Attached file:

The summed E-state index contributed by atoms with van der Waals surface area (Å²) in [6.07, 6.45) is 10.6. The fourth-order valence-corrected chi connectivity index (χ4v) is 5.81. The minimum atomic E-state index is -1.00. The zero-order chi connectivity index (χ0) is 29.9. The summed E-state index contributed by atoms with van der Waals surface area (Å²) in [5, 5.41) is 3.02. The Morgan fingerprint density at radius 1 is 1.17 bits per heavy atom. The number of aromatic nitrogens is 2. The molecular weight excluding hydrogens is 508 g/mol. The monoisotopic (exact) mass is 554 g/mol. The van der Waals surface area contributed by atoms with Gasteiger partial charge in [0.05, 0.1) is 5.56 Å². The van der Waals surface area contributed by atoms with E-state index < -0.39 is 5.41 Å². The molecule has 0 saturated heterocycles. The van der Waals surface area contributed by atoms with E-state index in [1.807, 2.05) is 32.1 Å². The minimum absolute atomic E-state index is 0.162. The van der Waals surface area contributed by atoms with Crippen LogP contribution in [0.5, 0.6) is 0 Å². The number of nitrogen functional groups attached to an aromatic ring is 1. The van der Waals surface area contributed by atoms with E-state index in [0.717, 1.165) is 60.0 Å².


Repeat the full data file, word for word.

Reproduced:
The summed E-state index contributed by atoms with van der Waals surface area (Å²) in [6.07, 6.45) is 10.6. The fourth-order valence-corrected chi connectivity index (χ4v) is 5.81. The minimum atomic E-state index is -1.00. The zero-order chi connectivity index (χ0) is 29.9. The summed E-state index contributed by atoms with van der Waals surface area (Å²) in [5, 5.41) is 3.02. The Morgan fingerprint density at radius 1 is 1.17 bits per heavy atom. The number of aromatic nitrogens is 2. The molecular weight excluding hydrogens is 508 g/mol. The monoisotopic (exact) mass is 554 g/mol. The van der Waals surface area contributed by atoms with Gasteiger partial charge in [0.05, 0.1) is 5.56 Å². The van der Waals surface area contributed by atoms with E-state index < -0.39 is 5.41 Å². The molecule has 0 saturated heterocycles. The van der Waals surface area contributed by atoms with E-state index in [1.807, 2.05) is 32.1 Å². The minimum absolute atomic E-state index is 0.162. The van der Waals surface area contributed by atoms with Crippen LogP contribution in [0.5, 0.6) is 0 Å². The number of nitrogen functional groups attached to an aromatic ring is 1. The van der Waals surface area contributed by atoms with E-state index in [0.717, 1.165) is 60.0 Å².